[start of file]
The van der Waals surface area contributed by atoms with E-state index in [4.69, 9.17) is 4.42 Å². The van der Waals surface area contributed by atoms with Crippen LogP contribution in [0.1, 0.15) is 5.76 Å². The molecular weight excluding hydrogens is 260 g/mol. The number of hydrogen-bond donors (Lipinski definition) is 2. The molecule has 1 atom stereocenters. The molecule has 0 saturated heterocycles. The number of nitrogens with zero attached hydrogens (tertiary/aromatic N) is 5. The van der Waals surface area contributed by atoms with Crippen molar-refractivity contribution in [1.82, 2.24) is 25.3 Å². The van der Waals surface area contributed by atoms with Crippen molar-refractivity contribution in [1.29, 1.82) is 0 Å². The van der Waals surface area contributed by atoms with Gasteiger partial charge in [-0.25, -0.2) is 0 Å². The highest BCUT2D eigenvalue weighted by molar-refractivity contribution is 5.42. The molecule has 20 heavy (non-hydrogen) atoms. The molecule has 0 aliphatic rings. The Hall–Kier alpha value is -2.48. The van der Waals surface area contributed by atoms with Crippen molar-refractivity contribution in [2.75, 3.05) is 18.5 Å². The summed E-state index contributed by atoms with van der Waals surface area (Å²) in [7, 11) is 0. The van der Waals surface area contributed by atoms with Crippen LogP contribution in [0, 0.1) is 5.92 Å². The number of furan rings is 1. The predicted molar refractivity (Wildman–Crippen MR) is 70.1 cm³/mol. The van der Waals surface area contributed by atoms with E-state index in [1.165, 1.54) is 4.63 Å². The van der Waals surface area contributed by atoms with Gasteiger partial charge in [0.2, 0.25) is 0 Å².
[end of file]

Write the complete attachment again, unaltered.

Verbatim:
The van der Waals surface area contributed by atoms with E-state index in [4.69, 9.17) is 4.42 Å². The van der Waals surface area contributed by atoms with Crippen LogP contribution in [0.1, 0.15) is 5.76 Å². The molecular weight excluding hydrogens is 260 g/mol. The number of hydrogen-bond donors (Lipinski definition) is 2. The molecule has 1 atom stereocenters. The molecule has 0 saturated heterocycles. The number of nitrogens with zero attached hydrogens (tertiary/aromatic N) is 5. The van der Waals surface area contributed by atoms with Crippen molar-refractivity contribution in [1.82, 2.24) is 25.3 Å². The van der Waals surface area contributed by atoms with Crippen molar-refractivity contribution in [1.29, 1.82) is 0 Å². The van der Waals surface area contributed by atoms with Gasteiger partial charge in [-0.25, -0.2) is 0 Å². The highest BCUT2D eigenvalue weighted by molar-refractivity contribution is 5.42. The molecule has 20 heavy (non-hydrogen) atoms. The molecule has 0 aliphatic rings. The Hall–Kier alpha value is -2.48. The van der Waals surface area contributed by atoms with Crippen molar-refractivity contribution in [2.75, 3.05) is 18.5 Å². The summed E-state index contributed by atoms with van der Waals surface area (Å²) in [7, 11) is 0. The van der Waals surface area contributed by atoms with Crippen LogP contribution in [0, 0.1) is 5.92 Å². The number of furan rings is 1. The predicted molar refractivity (Wildman–Crippen MR) is 70.1 cm³/mol. The van der Waals surface area contributed by atoms with E-state index in [1.165, 1.54) is 4.63 Å². The van der Waals surface area contributed by atoms with Gasteiger partial charge in [0.2, 0.25) is 0 Å².